Okay, so it’s not exactly a newsflash that, along with eating a healthy diet, you’re going to have to exercise—and stick with a routine—to reduce a muffin top. “It’s not just going to go away overnight,” says Fredina Usher-Weems, fitness program manager for the Center of Lifestyle Medicine at The Cleveland Clinic.

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Along with cardio (Zumba, walking, jumping rope—take your pick) and resistance training, it’s important to make sure you are doing exercises that specifically challenge and strengthen your core, aka your abdominals. The good news? Simple exercises can help add some definition to your midsection. Best of all, you can do all of these ab moves sitting down.If you’re sitting in a chair right now, notice your alignment. Bet you’re hunched forward, forcing your back—rather than your abdominals—to do all of the work. Instead, start practicing exercises that engage your core while sitting in your cubicle at work or watching TV at home. Usher-Weems recommends these seated abdominal exercises:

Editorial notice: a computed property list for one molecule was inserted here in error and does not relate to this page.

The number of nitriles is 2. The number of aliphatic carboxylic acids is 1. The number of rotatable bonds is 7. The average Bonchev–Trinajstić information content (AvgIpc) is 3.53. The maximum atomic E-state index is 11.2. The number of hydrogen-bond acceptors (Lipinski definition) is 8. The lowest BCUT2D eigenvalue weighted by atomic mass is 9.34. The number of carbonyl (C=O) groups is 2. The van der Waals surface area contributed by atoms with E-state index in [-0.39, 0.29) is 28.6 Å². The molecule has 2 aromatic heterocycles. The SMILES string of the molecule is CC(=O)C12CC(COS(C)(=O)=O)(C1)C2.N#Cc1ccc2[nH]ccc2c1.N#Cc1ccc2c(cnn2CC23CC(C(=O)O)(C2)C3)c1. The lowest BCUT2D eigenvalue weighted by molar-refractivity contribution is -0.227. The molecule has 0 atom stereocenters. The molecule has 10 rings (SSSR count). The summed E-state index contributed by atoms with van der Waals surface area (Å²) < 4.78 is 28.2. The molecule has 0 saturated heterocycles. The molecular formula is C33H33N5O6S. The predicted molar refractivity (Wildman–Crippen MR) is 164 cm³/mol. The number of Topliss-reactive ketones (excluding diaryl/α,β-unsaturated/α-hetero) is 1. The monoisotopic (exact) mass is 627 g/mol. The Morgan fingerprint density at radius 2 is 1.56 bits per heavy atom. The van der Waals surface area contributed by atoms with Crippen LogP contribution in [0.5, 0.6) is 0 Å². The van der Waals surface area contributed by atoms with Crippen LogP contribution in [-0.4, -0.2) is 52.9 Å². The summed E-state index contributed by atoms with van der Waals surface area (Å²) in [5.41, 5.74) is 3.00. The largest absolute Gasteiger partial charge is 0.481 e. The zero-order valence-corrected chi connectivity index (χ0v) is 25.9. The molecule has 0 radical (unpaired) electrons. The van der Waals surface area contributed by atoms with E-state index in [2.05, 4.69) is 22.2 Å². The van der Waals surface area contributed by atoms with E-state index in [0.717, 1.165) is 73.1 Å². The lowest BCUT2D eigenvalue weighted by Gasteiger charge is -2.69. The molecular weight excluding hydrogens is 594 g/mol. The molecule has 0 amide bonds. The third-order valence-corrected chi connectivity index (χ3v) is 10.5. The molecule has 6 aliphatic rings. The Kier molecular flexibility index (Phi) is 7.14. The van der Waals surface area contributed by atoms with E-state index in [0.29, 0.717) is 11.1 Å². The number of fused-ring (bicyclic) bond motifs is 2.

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* Chair crawl. Keeping your feet flat on the floor while seated, take your hands and walk them down your legs to your ankles and slowly work your way back up.

* Chair twist. Grab a small stack of books (the equivalent of eight to 12 pounds) and hold them with both hands while sitting in a chair, keeping your elbows in line with your shoulders. Twist to the right, look over your right shoulder, go back to center, twist to the left, look over your left shoulder and go back to center. While you’re twisting, “start noticing where the work is coming from—it should be coming from your core,” says Usher-Weems.

* Seated knee lifts. Place your feet flat on the floor, bend your elbows and entwine your fingers, holding your hands about a foot in front of your abdominals. Raise your left knee anywhere from a couple of inches to a half foot off the floor, place it back down, raise your right knee a couple of inches to a half foot off the floor and place it back down.

* Thigh squeezes. While sitting, squeeze your legs together as if you were trying to hold a tennis ball between your thighs, while contracting your abdominal muscles. “You can do this at work or in the car at a red light,” says Usher-Weems.

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